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UnderPinned outlines policy recommendations to prevent two million self-employed from falling through cracks

 Freelance career platform UnderPinned has outlined urgent policy recommendations which could prevent two million freelancers in the UK from missing out on the Government’s coronavirus self-employed aid scheme.

Earlier this week, UnderPinned joined a number of other organisations including TrueLayer, Creative Industries Federation and The Freelancer Club in signing an open letter to the Government which called for improvements to its measures to protect the self-employed.

The campaign was launched by Coconut, after the company found that almost three quarters (71 per cent) of self-employed people think they will struggle under the current COVID-19 aid scheme.

To address the issues referenced in the open letter, UnderPinned is calling on the Government to make the following changes:


  1. Waiting 3 months until payments under SEISS is too long

Problem:  The estimated time of payment under SEISS is in June and we believe this needs to change, fast. Members of the self-employed community are struggling to pay their mortgage, bills and buy food today.

Solution: Get payments to people faster through HMRC, or earmark some of the CBILS funding to those with early confirmation of eligibility for SEISS from.

  1. Sole traders that have not submitted a 2018/19 self-assessment are excluded

Problem: By not allowing 2019/20 tax year data in the relief, the Government is penalising those who started their self-employed journey in the last 24 months. They also aren’t using the latest trading data for self-employed people.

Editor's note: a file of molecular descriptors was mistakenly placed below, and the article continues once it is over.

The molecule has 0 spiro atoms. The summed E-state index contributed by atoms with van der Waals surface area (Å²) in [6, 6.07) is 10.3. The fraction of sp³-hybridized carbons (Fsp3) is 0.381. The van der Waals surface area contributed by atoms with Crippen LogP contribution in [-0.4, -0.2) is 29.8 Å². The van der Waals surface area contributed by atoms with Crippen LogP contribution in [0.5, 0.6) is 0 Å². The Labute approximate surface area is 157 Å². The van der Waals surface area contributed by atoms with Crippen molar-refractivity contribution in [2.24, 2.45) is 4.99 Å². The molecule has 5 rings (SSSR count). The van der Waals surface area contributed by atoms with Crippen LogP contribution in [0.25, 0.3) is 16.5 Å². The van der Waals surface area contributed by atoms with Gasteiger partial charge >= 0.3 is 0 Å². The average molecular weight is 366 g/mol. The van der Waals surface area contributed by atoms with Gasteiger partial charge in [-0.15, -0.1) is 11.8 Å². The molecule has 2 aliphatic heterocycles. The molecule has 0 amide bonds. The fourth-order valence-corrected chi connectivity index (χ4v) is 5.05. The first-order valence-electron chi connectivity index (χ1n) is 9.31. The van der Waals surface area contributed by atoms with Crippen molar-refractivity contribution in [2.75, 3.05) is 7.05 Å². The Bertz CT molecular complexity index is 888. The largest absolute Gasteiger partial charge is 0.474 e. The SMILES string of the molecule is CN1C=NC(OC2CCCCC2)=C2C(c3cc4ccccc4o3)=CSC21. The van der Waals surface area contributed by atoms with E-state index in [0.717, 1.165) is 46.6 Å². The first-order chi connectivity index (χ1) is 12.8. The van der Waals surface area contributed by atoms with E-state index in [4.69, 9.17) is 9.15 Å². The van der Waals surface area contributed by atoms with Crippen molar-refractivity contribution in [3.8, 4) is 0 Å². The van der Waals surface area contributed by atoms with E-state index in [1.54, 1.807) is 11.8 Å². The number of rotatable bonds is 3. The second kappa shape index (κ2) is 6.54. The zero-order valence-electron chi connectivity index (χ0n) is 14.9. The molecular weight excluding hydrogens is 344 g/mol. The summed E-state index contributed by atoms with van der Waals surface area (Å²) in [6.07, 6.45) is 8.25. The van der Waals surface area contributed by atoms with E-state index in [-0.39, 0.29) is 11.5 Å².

Solution: Allow 2019/20 self-assessments submitted after the 5th April to be included in the SEISS calculation.


  1. Those who recently transitioned to full-time self-employment are missing out

Problem: At least 50% of your income in 2018/19 needs to have been generated through self-employment to qualify for SEISS. As many self-employed people start as a “side-gig”, they may only have recently gone full-time self-employed and don’t get support.


  • Consider the self-employed income percentage in the most recent tax year following early submission of 2019/20, rather than the average over 3 years. To avoid double claiming, exclude anyone who has been furloughed by an employer.
  • Allow those who have recently started freelancing to submit the previous 6-12 months for assessment so those who have only freelanced for 7 months don’t have their whole year average lowered
  • For those who are not eligible for SEISS, but are self-employed, offer a low interest deferred payment loan/grant for upskilling.
  1. Limited company owners are left out

Problem: Many self-employed people operate under a limited company. Sole directors of limited companies are not included in the SEISS, leaving them to get support elsewhere. There’s still a lack of clarity about whether sole directors and sole employees of a limited company can treat themselves as “furloughed” under the Coronavirus Job Retention Scheme, if they no longer have work.


  • For companies that fall below a certain income and profit thresholds based on Corporation Tax submissions with 1 or 2 Directors, provide support aligned with SEISS.
  • Bring further clarity to what single director ltd companies can access with regards to support (a handbook dedicated to one/two person companies)

 Albert Azis-Clauson, CEO and co-founder of UnderPinned, said: “Millions of self-employed people are at risk of falling through the cracks with the Government’s current aid scheme, with many receiving help too late, and others receiving no help at all. We are urging the Government to consider our recommendations for improving its policies to protect our dynamic self-employed workforce, who are absolutely crucial to the UK’s economy.”

UnderPinned was founded in 2019 to create a one-stop solution for the freelance economy from proposals to payment. The company aims to tackle the lack of infrastructure and support that exists for the UK’s two million freelance workers and CEO Albert Azis-Clauson recently contributed to an industry report published by the Small Business Commissioner.



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